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The funny thing is, the EXACT same question has been asked in a chemistry forum. 
It looks to me like a Nucleophilic Aromatic Substitution Reaction. (I could be wrong about the second step because I've no idea what the steps/intermediates look like.)It would be nice to know what steps you tried, since that says a lot about where the reaction is going or if there's something you overlooked.What I can say is that Thiophenol is an activating group so it stabilizes positive charges at the para and ortho positions. The Diazonium ion is reactive because it his highly nucleophilic. Unfortunately, the diazonium at the para-position is in a sense 'deactivated' leading to no further substitution by SH-. I have no idea how you get the quinone from this, but I suspect the HNO2 to be responsibleThe Meta Position is unaffected substantially by this and so reaction can go. (if you go draw the canonical structures)The Ortho Position I find interesting. The presence of such an electron-rich S atom (which is huge) and the bulky N2+ group in such close proximity makes me believe that there should be a lot of steric strain around this area. I would go so far as to think that an S-N bond will form but obviously that doesn't happen since we're supposed to get our 1,2. At this point I'm guessing. Electrons don't stabilize the 2-position and thus still allow for a nucleophilic attack at the point? The steps would really help in drawing mechanisms to see what might actually be going on.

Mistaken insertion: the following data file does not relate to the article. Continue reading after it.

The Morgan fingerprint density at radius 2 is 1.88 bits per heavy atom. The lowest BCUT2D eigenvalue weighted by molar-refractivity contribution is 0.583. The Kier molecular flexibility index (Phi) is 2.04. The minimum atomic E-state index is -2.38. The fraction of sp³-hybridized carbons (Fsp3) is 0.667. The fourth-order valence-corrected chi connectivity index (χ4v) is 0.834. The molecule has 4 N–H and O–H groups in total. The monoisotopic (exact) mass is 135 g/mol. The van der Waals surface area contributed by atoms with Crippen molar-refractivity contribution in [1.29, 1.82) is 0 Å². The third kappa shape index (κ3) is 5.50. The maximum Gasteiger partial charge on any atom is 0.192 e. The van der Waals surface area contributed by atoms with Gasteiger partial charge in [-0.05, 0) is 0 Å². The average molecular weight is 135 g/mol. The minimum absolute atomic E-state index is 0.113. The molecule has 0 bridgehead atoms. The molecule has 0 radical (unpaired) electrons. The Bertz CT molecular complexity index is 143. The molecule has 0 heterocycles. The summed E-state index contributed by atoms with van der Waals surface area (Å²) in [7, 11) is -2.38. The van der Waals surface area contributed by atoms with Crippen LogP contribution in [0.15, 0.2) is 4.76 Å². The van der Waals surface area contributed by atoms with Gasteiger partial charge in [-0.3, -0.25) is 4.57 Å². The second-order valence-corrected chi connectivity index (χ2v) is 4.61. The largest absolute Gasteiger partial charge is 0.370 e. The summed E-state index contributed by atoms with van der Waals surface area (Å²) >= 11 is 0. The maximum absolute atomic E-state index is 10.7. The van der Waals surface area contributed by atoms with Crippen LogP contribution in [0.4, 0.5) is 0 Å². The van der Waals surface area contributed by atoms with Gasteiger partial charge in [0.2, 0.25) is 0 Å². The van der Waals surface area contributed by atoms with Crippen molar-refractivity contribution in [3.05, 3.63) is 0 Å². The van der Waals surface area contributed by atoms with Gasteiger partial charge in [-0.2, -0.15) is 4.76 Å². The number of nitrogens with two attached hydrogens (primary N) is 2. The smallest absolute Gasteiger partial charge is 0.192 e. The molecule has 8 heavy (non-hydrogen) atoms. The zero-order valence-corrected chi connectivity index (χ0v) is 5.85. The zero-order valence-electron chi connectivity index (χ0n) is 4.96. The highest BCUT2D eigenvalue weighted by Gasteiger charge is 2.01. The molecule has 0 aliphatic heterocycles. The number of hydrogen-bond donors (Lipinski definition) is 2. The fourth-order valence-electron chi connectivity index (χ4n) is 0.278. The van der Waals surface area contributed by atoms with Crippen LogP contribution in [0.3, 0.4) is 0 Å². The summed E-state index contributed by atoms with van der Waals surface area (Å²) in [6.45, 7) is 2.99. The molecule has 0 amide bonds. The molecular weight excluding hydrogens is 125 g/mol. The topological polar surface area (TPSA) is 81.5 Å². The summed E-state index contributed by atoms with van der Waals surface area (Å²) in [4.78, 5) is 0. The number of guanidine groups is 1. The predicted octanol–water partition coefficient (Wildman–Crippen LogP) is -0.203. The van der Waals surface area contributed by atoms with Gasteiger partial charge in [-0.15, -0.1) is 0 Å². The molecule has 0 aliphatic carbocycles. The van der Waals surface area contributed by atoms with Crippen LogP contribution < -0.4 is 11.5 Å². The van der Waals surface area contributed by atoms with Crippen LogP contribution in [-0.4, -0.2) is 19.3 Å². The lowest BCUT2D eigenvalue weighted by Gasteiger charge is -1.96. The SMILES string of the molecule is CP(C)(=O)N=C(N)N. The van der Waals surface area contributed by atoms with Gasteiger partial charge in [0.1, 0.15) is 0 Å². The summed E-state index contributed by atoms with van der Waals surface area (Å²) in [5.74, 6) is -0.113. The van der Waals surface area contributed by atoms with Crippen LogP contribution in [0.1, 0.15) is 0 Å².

The thing is he was able to get the ortho and the meta products, but it did not work for the para!!!
Too easy? You really think so? 
That is because I was the one who asked it on chemicalforums.com You can also find the same question on yahoo answers